Now, this same Reshamdi had come into her youth. She was somewhat dark – just slightly – and that bit of colour lent her exquisitely beautiful, well-shaped physique another kind of charm. It seemed as if, without that extraordinary complexion, half her loveliness would be lost. For all these years, she had lived with the family as its own child. So manners, behaviour, likes, dislikes, desires, temperament, character, disposition, hygiene, living customs – in all of these aspects, she had adopted the family’s traditions as its offspring. No one could say she was a Thaakardi and no one could even tell she was of a different caste. Kishorilal’s young son – who was called Babulal by all – had now returned home from abroad and, when he had seen Reshamdi, he had been bowled over. At first, he simply could not believe that the five- or seven-year-old he had last seen was this same Reshamdi.

Jenny Bhatt, translator of the book

[3]

Reshamdi got the metal rings to stop squeaking but could hardly make her own youth from making its presence known, could she? If her youth was alluring or attractive, it wouldn’t have posed a problem; but the kind of eloquence her youth had was in keeping with her original tribe and community. As the undulating phrases of their folk songs fill the air completely with resonance, so a new splendour would rise in the air wherever she walked.

Task done, she turned to go downstairs when Gulabvahu called her, ‘Reshamdi!’

‘Ji! Ba!’

‘Is Babubhai downstairs?’

‘Yes, ba. Yes. He’s downstairs.’

‘Send him up here. Then, did Khemaji come today?’

‘No, ba,’ so saying, Reshamdi ran downstairs.

‘When I came, what were you saying?’ enquired Kishorilal.

‘Who, me?’

‘You were saying something like, just the same inside.’

‘Yes, yes, this girl is something else. Different caste – does that imprint ever leave?’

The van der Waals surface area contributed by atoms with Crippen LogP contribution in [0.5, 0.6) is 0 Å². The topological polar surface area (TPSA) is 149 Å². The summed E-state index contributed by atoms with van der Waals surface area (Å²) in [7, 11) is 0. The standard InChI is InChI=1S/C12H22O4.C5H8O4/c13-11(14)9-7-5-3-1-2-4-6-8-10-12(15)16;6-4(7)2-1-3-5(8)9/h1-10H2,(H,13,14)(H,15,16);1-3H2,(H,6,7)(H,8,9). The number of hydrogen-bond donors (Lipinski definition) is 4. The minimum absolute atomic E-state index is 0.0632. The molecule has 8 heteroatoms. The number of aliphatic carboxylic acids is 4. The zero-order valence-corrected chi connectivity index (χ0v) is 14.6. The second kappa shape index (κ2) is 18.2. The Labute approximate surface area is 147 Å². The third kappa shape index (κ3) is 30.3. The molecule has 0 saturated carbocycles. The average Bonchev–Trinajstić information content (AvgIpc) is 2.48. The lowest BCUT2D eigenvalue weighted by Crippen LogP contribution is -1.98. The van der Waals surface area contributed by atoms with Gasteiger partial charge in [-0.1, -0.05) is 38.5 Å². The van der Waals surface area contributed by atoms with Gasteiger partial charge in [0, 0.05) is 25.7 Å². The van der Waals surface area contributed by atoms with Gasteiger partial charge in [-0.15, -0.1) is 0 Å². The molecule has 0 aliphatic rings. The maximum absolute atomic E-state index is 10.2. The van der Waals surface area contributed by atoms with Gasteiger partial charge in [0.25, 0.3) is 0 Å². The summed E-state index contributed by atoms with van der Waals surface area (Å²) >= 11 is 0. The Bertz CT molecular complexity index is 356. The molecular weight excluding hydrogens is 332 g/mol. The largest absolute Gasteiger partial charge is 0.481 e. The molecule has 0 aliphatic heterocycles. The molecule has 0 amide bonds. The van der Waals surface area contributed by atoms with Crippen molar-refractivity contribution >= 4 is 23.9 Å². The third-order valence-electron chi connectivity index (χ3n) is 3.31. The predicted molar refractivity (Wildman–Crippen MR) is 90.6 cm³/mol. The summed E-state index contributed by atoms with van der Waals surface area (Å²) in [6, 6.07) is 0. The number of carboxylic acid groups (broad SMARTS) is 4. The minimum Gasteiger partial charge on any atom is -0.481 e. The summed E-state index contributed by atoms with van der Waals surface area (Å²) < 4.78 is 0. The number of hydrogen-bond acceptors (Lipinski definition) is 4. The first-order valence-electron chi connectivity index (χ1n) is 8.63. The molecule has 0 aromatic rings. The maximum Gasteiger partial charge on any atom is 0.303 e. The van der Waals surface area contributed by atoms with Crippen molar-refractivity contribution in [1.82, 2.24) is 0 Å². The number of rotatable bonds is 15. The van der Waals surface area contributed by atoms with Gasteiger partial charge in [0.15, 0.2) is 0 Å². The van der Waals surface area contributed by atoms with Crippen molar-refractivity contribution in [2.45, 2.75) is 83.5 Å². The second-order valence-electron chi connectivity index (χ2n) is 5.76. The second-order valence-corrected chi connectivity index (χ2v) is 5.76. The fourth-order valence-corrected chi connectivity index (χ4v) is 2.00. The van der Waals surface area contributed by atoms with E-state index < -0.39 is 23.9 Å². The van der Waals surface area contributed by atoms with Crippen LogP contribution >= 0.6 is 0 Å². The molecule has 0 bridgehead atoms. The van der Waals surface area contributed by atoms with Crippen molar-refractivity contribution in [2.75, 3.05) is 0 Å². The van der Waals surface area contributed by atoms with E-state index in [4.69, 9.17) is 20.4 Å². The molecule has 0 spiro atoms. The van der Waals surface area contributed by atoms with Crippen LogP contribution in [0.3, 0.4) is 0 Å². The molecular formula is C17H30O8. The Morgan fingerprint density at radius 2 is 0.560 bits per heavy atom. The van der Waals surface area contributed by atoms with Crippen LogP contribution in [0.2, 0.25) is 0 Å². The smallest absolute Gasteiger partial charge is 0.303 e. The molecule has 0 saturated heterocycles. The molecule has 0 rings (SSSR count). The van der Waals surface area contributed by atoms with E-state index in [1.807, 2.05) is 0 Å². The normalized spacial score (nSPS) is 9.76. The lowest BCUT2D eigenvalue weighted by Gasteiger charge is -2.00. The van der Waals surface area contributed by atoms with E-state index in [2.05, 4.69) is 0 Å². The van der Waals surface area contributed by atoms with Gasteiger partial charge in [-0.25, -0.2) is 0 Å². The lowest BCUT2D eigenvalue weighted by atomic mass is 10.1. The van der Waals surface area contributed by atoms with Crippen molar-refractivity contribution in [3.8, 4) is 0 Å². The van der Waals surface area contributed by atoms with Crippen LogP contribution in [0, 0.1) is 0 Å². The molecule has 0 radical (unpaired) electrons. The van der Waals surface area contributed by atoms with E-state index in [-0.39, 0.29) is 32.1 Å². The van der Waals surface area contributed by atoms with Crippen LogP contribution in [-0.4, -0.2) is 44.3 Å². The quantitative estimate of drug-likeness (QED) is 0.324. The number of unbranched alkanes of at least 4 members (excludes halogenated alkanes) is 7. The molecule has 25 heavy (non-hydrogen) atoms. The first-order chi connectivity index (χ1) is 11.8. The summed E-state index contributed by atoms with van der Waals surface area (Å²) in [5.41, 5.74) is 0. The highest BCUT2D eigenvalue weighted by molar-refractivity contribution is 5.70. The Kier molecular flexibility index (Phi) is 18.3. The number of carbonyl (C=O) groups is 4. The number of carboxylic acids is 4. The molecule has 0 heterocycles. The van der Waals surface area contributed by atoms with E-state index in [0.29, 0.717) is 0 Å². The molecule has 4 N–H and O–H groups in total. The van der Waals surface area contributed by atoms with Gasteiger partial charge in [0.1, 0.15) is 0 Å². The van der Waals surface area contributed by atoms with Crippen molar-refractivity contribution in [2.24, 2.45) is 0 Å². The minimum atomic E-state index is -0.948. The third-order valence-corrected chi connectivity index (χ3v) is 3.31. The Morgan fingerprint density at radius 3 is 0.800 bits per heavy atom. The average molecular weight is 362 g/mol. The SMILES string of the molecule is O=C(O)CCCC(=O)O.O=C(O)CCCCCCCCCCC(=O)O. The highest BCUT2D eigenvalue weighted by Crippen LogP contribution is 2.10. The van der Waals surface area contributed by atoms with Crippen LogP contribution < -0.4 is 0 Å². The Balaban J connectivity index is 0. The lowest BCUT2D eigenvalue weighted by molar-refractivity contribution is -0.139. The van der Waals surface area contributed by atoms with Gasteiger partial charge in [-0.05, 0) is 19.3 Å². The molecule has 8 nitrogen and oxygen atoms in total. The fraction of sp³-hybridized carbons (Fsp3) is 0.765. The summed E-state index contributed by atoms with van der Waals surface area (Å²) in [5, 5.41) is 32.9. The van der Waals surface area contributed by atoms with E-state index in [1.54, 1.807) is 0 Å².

‘Why? Does she steal? And who is this Khemaji?’

‘This girl is of Thaakardi stock. Now her youth cannot be safeguarded by us. So I have searched out this Khemaji. He is of her caste-community. Does farming. He has wealth. He likes the girl. But this girl doesn’t want to move from here! She doesn’t like anyone!’

‘I was also telling you this. Let her stay with us.’

‘And then? Are you going to sit and guard her youth? Or will I? We also have a young boy in the house. I do not want to be in the eyes and on the tongues of people. Once people start talking, it’s finished. I don’t want that.’

Just now, when she had peered into the verandah, she had thought of Babulal’s manner of speaking to Reshamdi as somewhat inappropriate. But, right now, she chose to leave it out of the conversation. Which issue should be mentioned, which issue described, how much – in this matter, she had firm confidence in her own proficiency and was never willing to listen to anyone else about it. Kishorilal knew this, so he didn’t proceed further. In the meantime, Babu was on his way up from the lower floor.

Note: ‘Thaakardi’: Originally from the Kshatriya or warrior caste, this sub-caste eventually became merchants and traders by profession and were, in previous centuries, considered as belonging to a lower level within the sociocultural hierarchies.

Excerpted with permission from the story “Gulabvahu”, from the book Ratno Dholi: The Best Stories of Dhumketu, Dhumketu, translated from the Gujarati by Jenny Bhatt, HarperCollins India. Read more about the book here and buy it here.